Journey planner usage analysis

Sharon Biermann, Tristan Reed

Research output: Book/ReportOther output


Journey planner applications are commonly available through digital systems such as websites, smartphones, tablets, watches and car-based information systems. While available on the web for many years, the ubiquity of internet-connected smartphones has meant that their timely use has only become apparent in the last few years. Combined with new sensor data, this has meant that transport consumers are now able to access ‘up to the minute’ data regarding a journey they are about to undertake shortly before they do so and as such may be influenced in their mode choice by the ability to access more accurate information for their particular journey – such as timing and cost, alongside greater information about the physical infrastructure used throughout the journey, like cycle paths or speed limits.
As such, there was a desire to understand whether the use of journey planners
throughout Perth contributed to a shift towards or away from shared (such as public transport) or active (such as cycling and walking) transport modes, or whether it reinforced existing mode preferences. This first meant that the level of journey planner use had to be ascertained before determining whether feature and information provision could help precipitate a movement towards said shared or active modes.
Firstly, a literature review was undertaken to ascertain survey techniques for travel
behaviour and mobile app usage. This led to the use of a stated preference-style
survey where respondents described what they had done with respect to transport and journey planner usage and what their preferences were in the future.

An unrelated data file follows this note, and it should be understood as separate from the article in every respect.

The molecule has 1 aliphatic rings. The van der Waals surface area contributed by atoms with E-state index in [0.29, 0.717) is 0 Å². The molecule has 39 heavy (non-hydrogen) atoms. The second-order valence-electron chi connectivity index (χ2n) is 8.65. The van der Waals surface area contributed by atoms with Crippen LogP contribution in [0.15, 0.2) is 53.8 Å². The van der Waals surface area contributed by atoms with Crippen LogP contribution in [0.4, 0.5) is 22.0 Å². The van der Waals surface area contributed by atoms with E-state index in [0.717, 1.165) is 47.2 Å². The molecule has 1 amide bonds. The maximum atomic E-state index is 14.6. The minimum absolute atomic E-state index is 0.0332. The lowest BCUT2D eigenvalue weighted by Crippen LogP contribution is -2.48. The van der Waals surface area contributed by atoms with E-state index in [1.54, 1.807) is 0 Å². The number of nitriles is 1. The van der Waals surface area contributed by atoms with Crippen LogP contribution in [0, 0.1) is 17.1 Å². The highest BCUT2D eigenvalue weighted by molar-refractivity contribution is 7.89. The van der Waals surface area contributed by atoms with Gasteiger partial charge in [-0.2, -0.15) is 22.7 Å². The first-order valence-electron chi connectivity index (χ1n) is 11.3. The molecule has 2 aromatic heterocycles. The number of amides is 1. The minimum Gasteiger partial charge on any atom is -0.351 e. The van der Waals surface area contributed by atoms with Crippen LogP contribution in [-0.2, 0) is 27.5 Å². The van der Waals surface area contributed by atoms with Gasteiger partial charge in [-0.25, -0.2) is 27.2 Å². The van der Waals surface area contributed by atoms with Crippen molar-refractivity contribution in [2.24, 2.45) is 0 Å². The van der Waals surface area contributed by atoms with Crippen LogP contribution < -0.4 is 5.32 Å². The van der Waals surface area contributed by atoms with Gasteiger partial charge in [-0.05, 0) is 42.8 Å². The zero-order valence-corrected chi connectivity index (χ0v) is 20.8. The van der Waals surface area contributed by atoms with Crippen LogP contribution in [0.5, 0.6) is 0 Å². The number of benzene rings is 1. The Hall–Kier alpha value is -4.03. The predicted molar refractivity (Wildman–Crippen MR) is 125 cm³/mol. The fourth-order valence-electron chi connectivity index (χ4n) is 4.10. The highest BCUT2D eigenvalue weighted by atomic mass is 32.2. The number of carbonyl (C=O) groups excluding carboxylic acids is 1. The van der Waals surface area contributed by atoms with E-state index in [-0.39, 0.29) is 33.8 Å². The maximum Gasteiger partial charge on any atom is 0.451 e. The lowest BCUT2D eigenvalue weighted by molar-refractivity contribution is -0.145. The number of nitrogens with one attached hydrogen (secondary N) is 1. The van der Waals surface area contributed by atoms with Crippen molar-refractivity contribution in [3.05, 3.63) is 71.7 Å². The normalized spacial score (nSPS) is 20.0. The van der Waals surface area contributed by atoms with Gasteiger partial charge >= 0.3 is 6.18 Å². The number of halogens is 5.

Next, a market analysis of journey planning applications was undertaken of
approximately 40 apps and websites to understand what features they provided and which apps provided which features.
A survey was then undertaken of 402 Perth residents over the age of 18, which was considered representative when considering the parameters of the sample, which ere considered ‘standard’ for a survey of this scope. Due to the current COVID-19 pandemic, the scope of the survey was extended to also understand how travel behaviour had changed due to the pandemic.
The survey found that journey planner use was quite widespread, with a diversity of apps being popular but primarily Google Maps and the Transperth app being used by the largest number of respondents. While the traditional routing and navigation features were most popular, there was also interest in live data and other new forms of information as detailed above. Unfortunately, while there was great interest in new and current features, most respondents that used journey planners only used them for new journeys and many respondents were not intending to change their behaviour despite new and improved features and information.
Original languageEnglish
Place of PublicationAustralia
PublisherPlanning and Transport Research Centre, University of Western Australia
Number of pages107
Publication statusPublished - 21 Oct 2020


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